Bunyan, David (1970) Virginia Woolf’s views of consciousness in relation to art and life. Masters thesis, Durham University.
Virginia Woolf is most often treated by critics as a "stream of consciousness" writer, whose main concern was to represent the varying shades of consciousness in its response to changing impressions and experience. Otherwise, her contribution is seen to lie in her experiments affecting the outward form of the novel: for example, the use of the interludes in The Waves. These presuppositions have caused critics to find many things obscure or unintelligible in her novels. Even sympathetic commentators have accused her of "haziness, vague in definability of meaning: precisely the kind of uninterpretable symbolism which is also to be encountered in other forms of art of the same period.” The purpose of this thesis is to demonstrate that the real basis of Virginia Woolf's novels lies in her own theories about the nature of man and his relationship to his universe: her books are intended to express her personal notions of consciousness, identity, immortality, society, the world of solid things, and of the relationship between art and life. Also, through her novels, her thought may be seen to form a coherent and developing whole. Thus the aim of this study is to show that Mrs. Woolf is a philosophical novelist, and that her works of art are essentially novels of ideas. A recognition of the structure and unity of each of her works does in fact depend on a knowledge of these ideas. Consequently, the body of this thesis is devoted to a close analysis of her novels and other writings in order to discover the nature of her important notions, and then to determine the way in which they affect the content and literary technique of the novels. Attention has been paid tox the part played by her circle of friends, the Bloomsbury Group, in forming her ideas, and reference has also been made to relevant aspects of the literary and social atmosphere of the times, and to the prominent figures - such as G.E. Moore, Bergson, Bradley, and William James - who contributed mast to the current climate of ideas. The results of this study have enabled definite conclusions to be drawn, and, I believe, have proved this approach to be successful. On the basis of this study's findings, the majority of what has been thought difficult and confusing in the novels has here been clarified, her symbols have been explained, and a new and accurate understanding of Mrs. Woolf's meaning has been made possible. Thus, in addition to its purpose of establishing its main thesis, this study may largely be considered a complete study of Virginia Woolf. The thesis has been organized according to the separate novels, partly for the sake of clarity, and partly due to the coincidence that there are nine novels, and nine separate sections in the life-cycle of The Waves. It was hoped that the thesis itself Would thus provide an additional illustration af "significant form".1. Auerbach, Eric, Ittmesis, Princeton: University Press, 1953, 551.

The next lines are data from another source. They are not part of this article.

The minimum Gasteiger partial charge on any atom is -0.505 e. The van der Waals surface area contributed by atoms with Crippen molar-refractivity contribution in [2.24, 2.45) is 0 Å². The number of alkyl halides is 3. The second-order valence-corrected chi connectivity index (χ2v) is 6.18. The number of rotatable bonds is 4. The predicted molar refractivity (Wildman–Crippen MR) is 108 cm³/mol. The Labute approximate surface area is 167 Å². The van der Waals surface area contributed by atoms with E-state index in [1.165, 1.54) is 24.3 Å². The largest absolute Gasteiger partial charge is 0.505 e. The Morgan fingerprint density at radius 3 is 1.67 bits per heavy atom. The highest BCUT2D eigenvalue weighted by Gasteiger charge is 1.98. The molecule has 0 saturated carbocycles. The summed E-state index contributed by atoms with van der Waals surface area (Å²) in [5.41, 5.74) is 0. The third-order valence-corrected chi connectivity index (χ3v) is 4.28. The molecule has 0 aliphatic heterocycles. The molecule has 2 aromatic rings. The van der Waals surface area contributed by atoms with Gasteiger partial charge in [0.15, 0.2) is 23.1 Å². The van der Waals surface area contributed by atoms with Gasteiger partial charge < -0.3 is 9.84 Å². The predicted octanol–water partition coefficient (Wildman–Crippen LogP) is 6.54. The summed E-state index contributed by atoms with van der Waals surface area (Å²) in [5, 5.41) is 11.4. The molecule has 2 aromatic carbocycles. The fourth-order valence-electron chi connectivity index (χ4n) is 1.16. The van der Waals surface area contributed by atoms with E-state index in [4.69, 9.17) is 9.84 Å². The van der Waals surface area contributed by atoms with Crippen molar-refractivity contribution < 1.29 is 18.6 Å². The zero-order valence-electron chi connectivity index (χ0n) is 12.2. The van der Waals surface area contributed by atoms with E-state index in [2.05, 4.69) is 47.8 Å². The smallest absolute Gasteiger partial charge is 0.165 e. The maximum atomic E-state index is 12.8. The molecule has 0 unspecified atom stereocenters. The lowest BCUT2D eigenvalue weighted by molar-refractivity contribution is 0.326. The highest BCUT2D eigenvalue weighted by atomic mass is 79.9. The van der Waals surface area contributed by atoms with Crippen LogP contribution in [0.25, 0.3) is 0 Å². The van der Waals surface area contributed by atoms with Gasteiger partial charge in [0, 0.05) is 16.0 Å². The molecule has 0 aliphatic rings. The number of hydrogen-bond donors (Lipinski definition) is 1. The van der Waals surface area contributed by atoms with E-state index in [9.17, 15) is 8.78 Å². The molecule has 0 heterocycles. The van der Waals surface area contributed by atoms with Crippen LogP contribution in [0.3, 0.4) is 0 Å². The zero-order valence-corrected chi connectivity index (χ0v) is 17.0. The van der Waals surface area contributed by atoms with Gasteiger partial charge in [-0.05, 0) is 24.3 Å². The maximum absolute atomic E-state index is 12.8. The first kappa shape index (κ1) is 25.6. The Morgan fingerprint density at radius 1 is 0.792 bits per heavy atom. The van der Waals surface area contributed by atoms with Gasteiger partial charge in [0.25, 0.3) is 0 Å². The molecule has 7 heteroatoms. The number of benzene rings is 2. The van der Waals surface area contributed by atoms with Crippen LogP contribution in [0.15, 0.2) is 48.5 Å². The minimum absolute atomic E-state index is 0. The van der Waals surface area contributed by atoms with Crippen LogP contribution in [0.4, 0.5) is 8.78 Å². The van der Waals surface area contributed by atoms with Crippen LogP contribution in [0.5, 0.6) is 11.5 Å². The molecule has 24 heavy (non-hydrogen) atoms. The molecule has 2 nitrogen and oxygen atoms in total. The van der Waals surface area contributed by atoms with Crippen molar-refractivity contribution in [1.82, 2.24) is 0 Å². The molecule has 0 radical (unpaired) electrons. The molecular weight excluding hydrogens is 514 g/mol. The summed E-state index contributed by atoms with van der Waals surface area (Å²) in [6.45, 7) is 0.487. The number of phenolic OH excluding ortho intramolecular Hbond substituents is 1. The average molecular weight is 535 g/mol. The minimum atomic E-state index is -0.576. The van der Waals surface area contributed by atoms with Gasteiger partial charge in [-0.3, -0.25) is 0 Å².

|Item Type:||Thesis (Masters)|
|Award:||Master of Letters|
|Faculty and Department:||Faculty of Arts and Humanities > English Studies, Department of|
|Copyright:||Copyright of this thesis is held by the author|
|Deposited On:||14 Mar 2014 16:28|